Fall Movies -- Three Movies to Watch for
By Kevin Brent
It's not that the summer films of 2000 didn't arrive with promise. All the proven bases were seemingly covered, and the studios were in place to capitalize on the record breaking summer of 1999. All was moving along swimmingly until the box office opened, the seats filled up, and the American public realized they had seen it all before. Everything echoed of places previously traveled, and very quickly we decided we'd rather not venture there again.
The Nutty Professor II just wasn't quite nutty enough. The Patriot could've been Braveheart with a few costume changes, some new accents, and a few acres of good ole American soil. X-Men was maybe three superhero flicks too late. The Cell capitalized on maybe the best ad campaign in recent memory to cover up a movie so mind-numbingly awful, so comically devoid of substance that it should have been billed as a farce, set in the Bayou and starred Adam Sandler. At least then we could rejoice in the well-publicized torture scenes.
With success came fleeting attention, as Scary Movie and What Lies Beneath did damage to the box office but were unable to leave the indelible kind of mark Blair Witch Hunt and The Sixth Sense did. Nothing really stood out. Nothing really set itself apart. And without a question, nothing came close to raising the bar. With award time nearing, however, we can turn our attention toward the so called "gems" the studios have been saving. Let's just hope none of them feature a dysfunctional suburban family, with a central character prone to exclaiming "I Rule!"
Winning the Grand Prize Award at Cannes is sort of like being named the best team in the nation by Sports Illustrated. It's either the blessing of prosperity or the kiss of death. With Fine Line's new release, "Dancer in the Dark", its looking a bit like the latter. Not only is the picture dark and depressing, but it features extended musical numbers headed by an eclectic Icelandic musician. Starring Bjork in her first full length feature and directed by Lars Von Trier (of 1996's Breaking the Waves, also an auspicious Grand Prize winner), the film first aroused attention due to the volatile nature of the relationship between Trier and his first time leading actress. Apparently on-going power struggles over musical content, specifically the editing of Bjork's arrangements, led to Bjork penning a manifesto to be adhered to or else. Trier agreed, only later learning a major portion of his control in the picture was compromised. Currently, the two are not speaking and have no plans for reconciliation. So much for the petty gossip portion of the article. Dancer in the Dark is being both raved about and panned by critics and seems so art house directed that revenues (unless it can win the big Oscar) should be minimal at best.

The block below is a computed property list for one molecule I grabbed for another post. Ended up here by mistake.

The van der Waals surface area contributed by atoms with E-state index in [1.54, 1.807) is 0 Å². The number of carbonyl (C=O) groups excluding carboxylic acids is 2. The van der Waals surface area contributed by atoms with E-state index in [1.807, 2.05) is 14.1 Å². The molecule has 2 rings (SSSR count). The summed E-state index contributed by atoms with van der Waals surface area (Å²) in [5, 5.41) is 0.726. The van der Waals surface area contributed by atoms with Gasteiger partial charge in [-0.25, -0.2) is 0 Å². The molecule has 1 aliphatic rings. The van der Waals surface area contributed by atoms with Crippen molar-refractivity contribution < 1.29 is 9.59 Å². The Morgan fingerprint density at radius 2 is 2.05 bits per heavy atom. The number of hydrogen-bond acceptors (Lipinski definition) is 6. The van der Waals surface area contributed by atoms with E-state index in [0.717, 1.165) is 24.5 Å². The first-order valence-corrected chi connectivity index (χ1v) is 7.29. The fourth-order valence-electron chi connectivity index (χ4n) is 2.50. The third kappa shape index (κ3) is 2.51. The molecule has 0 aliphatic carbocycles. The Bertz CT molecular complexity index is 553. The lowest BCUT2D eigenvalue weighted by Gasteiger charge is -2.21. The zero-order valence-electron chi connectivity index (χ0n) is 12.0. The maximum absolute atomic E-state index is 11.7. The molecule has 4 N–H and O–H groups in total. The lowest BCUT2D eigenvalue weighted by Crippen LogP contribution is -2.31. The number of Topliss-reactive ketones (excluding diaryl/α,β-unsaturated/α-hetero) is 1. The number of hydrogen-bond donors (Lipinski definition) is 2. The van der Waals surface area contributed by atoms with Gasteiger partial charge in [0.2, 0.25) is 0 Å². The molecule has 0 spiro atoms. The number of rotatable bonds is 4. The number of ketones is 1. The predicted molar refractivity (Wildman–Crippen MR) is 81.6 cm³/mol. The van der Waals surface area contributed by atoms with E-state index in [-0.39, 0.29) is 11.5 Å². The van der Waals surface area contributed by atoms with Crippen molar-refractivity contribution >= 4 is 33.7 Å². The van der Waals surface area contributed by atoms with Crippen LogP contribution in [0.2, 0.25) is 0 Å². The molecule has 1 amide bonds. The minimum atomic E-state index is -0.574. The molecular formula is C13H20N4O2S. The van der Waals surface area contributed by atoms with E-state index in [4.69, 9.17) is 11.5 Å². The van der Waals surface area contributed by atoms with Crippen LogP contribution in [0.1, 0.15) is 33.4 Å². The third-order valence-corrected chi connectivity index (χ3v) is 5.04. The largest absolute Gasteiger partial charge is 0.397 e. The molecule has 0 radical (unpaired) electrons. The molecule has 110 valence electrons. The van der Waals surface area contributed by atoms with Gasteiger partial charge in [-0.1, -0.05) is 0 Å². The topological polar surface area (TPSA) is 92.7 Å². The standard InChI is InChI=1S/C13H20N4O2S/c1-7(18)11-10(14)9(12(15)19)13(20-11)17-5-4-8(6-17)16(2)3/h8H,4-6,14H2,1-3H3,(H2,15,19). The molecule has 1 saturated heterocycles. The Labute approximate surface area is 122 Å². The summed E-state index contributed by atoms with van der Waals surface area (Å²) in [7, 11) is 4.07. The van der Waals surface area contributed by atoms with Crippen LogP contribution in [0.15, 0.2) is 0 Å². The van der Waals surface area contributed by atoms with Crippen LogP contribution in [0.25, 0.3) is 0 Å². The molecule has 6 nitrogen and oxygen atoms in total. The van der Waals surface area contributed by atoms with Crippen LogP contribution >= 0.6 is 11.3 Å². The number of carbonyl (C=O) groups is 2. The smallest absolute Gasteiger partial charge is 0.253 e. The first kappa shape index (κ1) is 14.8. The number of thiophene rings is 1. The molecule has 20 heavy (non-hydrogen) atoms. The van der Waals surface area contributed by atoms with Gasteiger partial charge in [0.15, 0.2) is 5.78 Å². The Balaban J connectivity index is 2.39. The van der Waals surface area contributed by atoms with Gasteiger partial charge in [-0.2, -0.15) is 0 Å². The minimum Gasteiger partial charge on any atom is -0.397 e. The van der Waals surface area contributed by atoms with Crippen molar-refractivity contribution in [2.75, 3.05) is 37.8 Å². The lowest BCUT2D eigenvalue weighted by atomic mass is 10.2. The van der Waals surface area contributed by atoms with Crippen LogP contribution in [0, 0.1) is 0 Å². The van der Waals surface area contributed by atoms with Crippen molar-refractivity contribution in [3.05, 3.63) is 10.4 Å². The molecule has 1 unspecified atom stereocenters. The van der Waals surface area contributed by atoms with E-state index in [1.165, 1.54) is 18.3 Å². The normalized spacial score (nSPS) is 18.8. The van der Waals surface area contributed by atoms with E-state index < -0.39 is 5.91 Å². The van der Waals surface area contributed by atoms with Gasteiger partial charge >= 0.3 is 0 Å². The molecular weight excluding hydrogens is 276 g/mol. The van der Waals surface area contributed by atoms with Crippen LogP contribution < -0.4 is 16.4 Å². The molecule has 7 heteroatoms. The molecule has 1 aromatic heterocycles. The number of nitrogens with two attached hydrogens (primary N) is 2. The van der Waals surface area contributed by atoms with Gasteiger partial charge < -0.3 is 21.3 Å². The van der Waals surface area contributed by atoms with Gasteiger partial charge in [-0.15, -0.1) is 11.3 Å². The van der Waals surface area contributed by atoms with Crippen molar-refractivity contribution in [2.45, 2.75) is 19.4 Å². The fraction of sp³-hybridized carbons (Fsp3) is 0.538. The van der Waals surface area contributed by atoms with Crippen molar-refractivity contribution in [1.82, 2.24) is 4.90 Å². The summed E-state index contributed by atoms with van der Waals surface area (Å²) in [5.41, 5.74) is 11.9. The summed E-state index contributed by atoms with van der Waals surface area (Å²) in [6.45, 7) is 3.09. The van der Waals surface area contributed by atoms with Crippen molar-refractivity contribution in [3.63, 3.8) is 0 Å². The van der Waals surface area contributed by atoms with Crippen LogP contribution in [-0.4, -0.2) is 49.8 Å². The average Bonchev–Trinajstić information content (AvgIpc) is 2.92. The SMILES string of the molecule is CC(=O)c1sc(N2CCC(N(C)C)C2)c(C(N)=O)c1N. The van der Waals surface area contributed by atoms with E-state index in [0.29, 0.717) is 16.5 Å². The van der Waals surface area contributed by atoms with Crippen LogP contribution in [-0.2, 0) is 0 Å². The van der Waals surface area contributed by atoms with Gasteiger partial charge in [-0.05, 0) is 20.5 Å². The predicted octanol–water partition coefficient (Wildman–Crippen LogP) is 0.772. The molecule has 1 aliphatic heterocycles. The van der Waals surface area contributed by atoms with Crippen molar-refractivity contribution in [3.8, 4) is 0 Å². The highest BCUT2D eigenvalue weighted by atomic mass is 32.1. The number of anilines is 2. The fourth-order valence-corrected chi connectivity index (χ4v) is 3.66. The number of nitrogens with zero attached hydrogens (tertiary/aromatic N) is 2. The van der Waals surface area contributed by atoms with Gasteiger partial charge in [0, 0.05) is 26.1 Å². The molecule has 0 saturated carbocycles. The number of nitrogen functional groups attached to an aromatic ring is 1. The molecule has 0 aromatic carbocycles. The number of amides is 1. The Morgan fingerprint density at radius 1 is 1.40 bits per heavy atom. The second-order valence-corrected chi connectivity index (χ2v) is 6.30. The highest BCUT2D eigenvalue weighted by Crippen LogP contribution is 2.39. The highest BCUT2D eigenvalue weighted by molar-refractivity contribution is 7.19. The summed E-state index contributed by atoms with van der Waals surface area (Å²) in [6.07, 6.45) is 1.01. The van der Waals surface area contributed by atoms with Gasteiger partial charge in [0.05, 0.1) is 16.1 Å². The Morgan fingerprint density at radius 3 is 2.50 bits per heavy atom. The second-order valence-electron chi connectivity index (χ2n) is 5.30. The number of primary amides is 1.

The same cannot be said for Christopher Guest's latest, "Best in Show". There was no power struggle, no seething letters, no gooey ink for Liz Smith to scribble in her trite corner Times. For those not in the know, Guest is perhaps the greatest comedic filmmaker of our time, Woody Allen aside. From "Spinal Tap" to the unheralded "Waiting For Guffman", Guest utilizes improvisational acting shot within the framework of a standard documentary to create what comes across as real life comedy. It's a technique many predicted would never succeed. Maybe that is why Guest feels so comfortable within it. This time, he brings us into the world of competitive dog shows and those who stake their existence to their canines. "Show" stars his usual band of outcasts, from Parker Poesy to Eugene Levy. If there is one guarantee to be given this Fall, it is that "Show" will not disappoint. It should be so good, in fact, the public will soon be "hounding" Guest for more. Sorry, but somehow Guest just invites bad puns.
Finally, in the fine tradition of great American documentaries (?), the astoundingly successful "Blair Witch Project" prepares to unveil the second piece in its newly formed franchise. Titled "Book of Shadows", Artesian Entertainment russles up a new group of suckers and sends them into the same old Maryland woods for more witchery and un-steady camera tom-foolery. Should be rebuffed by so-called Blair Witch "purists" while embraced by those dying for a teen horror bandwagon to leap upon. Either way you look at it, it'll be interesting to see how a ten million dollar budget can spruce up a fairly average forest.
Other noteworthy and possibly award nominated features include "Cast Away", re-uniting the "Forrest Gump" team of Tom Hanks and Director Robert Zemeckis, about the life of a man stranded on a desert island, "State and Main", David Mamet's latest exploring a doomed Hollywood production with a stellar ensemble cast, The Coen Brother's latest, "O Brother, Where Art Thou?", and "Dr. Seuss' How The Grinch Stole Christmas" starring Jim Carrey in the live action version of the classic children's book.
Fall cinema is gearing up for a big rebound from the hot, fruitless months of summer. That is, if things go as planned. But on the unpredictable landscape of cinema, that is almost never the case.Share: